Canada adds more jobs than expected in July; most were part-time positions

by EditorL

Two servers wait for clients in a restaurant terrace on the Place Jacques-Cartier, close to the Old-Port in central Montreal, Canada on July 28, 2020.  (ERIC THOMAS/AFP via Getty Images)

OTTAWA (Reuters) – Canada added 418,500 jobs in July, though the vast majority were part-time positions, and the unemployment rate fell to 10.9% as the economy continued to reopen from COVID-19 closures, Statistics Canada said on Friday.

Analysts in a Reuters poll had predicted a gain of 400,000 jobs and an unemployment rate of 11%, after record job gains in June as businesses across the country reopened.

“This is fairly close to what was expected compared to what we’ve seen in the last three months or so. We’re settling down after the easy increases in June,” said Douglas Porter, chief economist at the Bank of Montreal.

Employment in the goods-producing sector grew by 70,600 jobs, while the services sector grew by 347,900 positions. Part-time employment rose by 345,300 compared to 73,200 new full-time positions.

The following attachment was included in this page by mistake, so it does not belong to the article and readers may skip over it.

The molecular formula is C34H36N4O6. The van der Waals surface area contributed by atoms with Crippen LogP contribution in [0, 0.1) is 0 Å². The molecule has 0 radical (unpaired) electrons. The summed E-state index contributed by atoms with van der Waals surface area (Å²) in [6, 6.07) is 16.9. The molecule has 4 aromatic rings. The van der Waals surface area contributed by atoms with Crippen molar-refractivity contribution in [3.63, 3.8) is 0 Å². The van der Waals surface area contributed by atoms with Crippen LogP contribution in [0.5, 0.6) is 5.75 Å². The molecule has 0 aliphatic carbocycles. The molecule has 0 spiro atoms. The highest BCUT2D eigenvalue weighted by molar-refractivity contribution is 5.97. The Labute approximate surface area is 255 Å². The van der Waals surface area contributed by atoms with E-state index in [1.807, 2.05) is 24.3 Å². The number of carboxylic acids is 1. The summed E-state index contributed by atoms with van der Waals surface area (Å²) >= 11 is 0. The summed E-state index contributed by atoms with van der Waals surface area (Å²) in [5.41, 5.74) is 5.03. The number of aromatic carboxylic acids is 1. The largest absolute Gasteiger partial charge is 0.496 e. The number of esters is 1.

“Obviously you would rather see a more favorable full-time, part-time split,” said Andrew Kelvin, chief Canada strategist at TD Securities. “But that was also understandable given that it was the services sector driving the recovery.”

Many restaurants and hotels continue to operate below normal capacity and retail jobs are often part-time.

StatsCan also broke out employment numbers for minority population groups for the first time in July. It found that the unemployment rate was significantly higher for South Asian, Arab and Black Canadians than the average.

“We know that the best decisions are based on the most inclusive data, and our government will continue to monitor and track how this situation is impacting Canadians from all walks of life,” the government said in a statement.

In the United States, meanwhile, the gap in the jobless rate between whites and Blacks spread to its widest in more than five years, as employment growth slowed considerably amid a resurgence in new COVID-19 infections.

The Canadian dollar  was trading 0.4% lower at 1.3360 to the greenback, or 74.85 U.S. cents, as rising trade tensions between Canada and the United States offset the job gains.

While the gains were better than expected, almost 2.2 million Canadians were jobless in July, around twice as many as in February. That means “there is still a long way to go,” said Ryan Brecht, senior economist at Action Economics.

“The Bank of Canada will remain in whatever-it-takes policy mode through 2021,” Brecht added. The central bank has said interest rates will remain low for at least two years.

If those who wanted to work but did not look for a job were included as unemployed in July, the adjusted unemployment rate would have been 13.8%, StatsCan said.

 

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